Fucked Up formed in Toronto in 2002, high-school friends influenced by first- and second-wave hardcore bands like Minor Threat and NOFX. It was instantly apparent that they were not carbon-copy punks. Their first 7" was entitled No Pasarán after an anti-fascist slogan from the Spanish Civil War. It was also ferociously melodic and inventive, setting the scene for a string of 25 singles over the next four years that combined political commentary with incredible musicianship and a sense of theater.
Known by bizarre aliases, Fucked Up employ creative methods of spreading information & misinformation, spurning MySpace and a band website in favor of Wikipedia and an oblique blog. Basic facts are constantly in flux. A guru-like manager named David Eliade shares the same last name as a controversial Romanian philosopher, and allegedly taught 10,000 Marbles how to garden. It is unclear how many of their 7"s have actually been released. Rumors about Fucked Up circulate like wildfire among their obsessive fans.
Some things nonetheless became clear during the course of the band's early existence. Their musical influences are varied and deep: singer Pink Eyes' record collection is one of the more noteworthy assemblages of independent vinyl in Canada. The band has a deep affection for twee English pop, while the live shows are theatrical events where it's not uncommon to find a half-naked, bleeding Pink Eyes prowling the audience. Fans caused thousands of dollars of damage at MTV Canada's studios during a performance of the appropriately titled "Baiting The Public." Attention follows Fucked Up like a sick puppy, whether from a midnight bridge concert at SXSW that turned into a police riot, or a split single with an allegedly fascist band that required clarification at a Toronto press conference.
In 2006 Fucked Up released their first album, Hidden World (Jade Tree), and they had clearly moved on from their frenetic early singles (collected on Epics In Minutes). The songs were stretched out, slower. Guest musicians played string intros and outros. Songs explored organized religion, rebirth, mysticism. Tibetan motifs in the artwork enhanced this newly mysterious direction. Still, despite new textures and layers, much of the music remained very much punk and hardcore in its massive riffage, its guitar-only breaks and, of course, Pink Eyes' gruff vocals. This was about to change.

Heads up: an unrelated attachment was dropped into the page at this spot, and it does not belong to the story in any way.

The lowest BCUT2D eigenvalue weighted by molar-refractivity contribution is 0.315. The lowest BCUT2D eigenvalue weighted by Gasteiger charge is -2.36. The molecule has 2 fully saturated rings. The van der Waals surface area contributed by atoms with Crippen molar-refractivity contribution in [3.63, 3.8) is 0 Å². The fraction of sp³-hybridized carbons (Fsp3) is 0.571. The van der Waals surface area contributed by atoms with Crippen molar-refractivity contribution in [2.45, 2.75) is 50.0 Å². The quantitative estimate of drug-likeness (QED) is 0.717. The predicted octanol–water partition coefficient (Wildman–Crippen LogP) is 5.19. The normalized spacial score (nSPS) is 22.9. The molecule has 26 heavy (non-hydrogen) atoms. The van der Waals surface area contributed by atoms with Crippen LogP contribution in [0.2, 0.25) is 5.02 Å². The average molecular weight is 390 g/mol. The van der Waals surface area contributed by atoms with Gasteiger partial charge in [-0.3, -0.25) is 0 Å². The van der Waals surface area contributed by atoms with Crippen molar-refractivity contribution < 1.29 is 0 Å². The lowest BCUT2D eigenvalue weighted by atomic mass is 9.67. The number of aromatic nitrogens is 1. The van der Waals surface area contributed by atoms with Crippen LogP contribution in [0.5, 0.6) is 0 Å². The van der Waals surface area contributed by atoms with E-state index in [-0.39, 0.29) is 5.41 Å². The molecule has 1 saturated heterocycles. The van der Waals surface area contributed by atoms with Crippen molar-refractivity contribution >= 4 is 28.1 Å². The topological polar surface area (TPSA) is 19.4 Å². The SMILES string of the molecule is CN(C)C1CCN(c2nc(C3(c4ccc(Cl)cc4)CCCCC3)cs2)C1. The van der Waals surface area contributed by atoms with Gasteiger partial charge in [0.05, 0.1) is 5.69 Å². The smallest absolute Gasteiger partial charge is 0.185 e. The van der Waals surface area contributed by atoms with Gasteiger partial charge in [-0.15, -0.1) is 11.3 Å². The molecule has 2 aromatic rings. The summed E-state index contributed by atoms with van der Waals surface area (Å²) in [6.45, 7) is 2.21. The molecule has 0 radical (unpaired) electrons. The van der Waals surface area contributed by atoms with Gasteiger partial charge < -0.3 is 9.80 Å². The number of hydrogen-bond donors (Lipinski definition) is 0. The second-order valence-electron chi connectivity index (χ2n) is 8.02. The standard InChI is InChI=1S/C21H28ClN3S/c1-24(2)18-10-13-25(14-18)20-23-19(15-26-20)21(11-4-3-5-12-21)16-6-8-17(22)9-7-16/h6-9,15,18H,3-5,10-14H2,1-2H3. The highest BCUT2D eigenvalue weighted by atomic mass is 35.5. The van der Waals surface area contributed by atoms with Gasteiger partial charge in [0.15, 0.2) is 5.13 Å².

In 2007 the band released an 18-minute single entitled "Year Of The Pig," an impassioned commentary on the plight of sex workers in Canada. Opening with female vocalist Jennifer Castle singing creepily about pigs being led to slaughter, guitars enter one by one, followed by Pink Eyes trading vocals with Castle as the song crescendos. Abruptly it slips into a fast, intricate breakdown more reminiscent of Neu! or Faust than anything punk. The effect is thrilling and disorienting — this band could only come out of hardcore, but they are now making music like no hardcore band in history.
Fucked Up's new album, The Chemistry Of Common Life, synthesizes all these diverse impulses into an expansive epic about the mysteries of birth, death, and the origins of life (and re-living). Merging elements of hardcore songwriting with up to 70 tracks of guitars, organs, winds and vocals, (including 18 guitars on the first single, the fatalistic "No Epiphany"), the music remains iconoclastic and startling, with Pink Eyes' vocals front and center. Guest musicians, of course, abound, notably gorgeous female voices such as Brooklyn's Vivian Girls and Toronto's Katie Stelmanis.
The band remains contemptuous of churches and religion (opening track "Son The Father," with its refrain "It's hard enough being born in the first place: who would want to be born again?") while promoting an almost Buddhist mysticism ("Royal Swan"). But in the end the view is idiosyncratically scientific: amid soaring guitar chords, the title track pays homage to the random chemical processes that created life on this planet. Though Fucked Up remain punks at heart - if quixotically diverse ones - they have created a great, weird, heavy record that stubbornly sticks in your brain and your heart.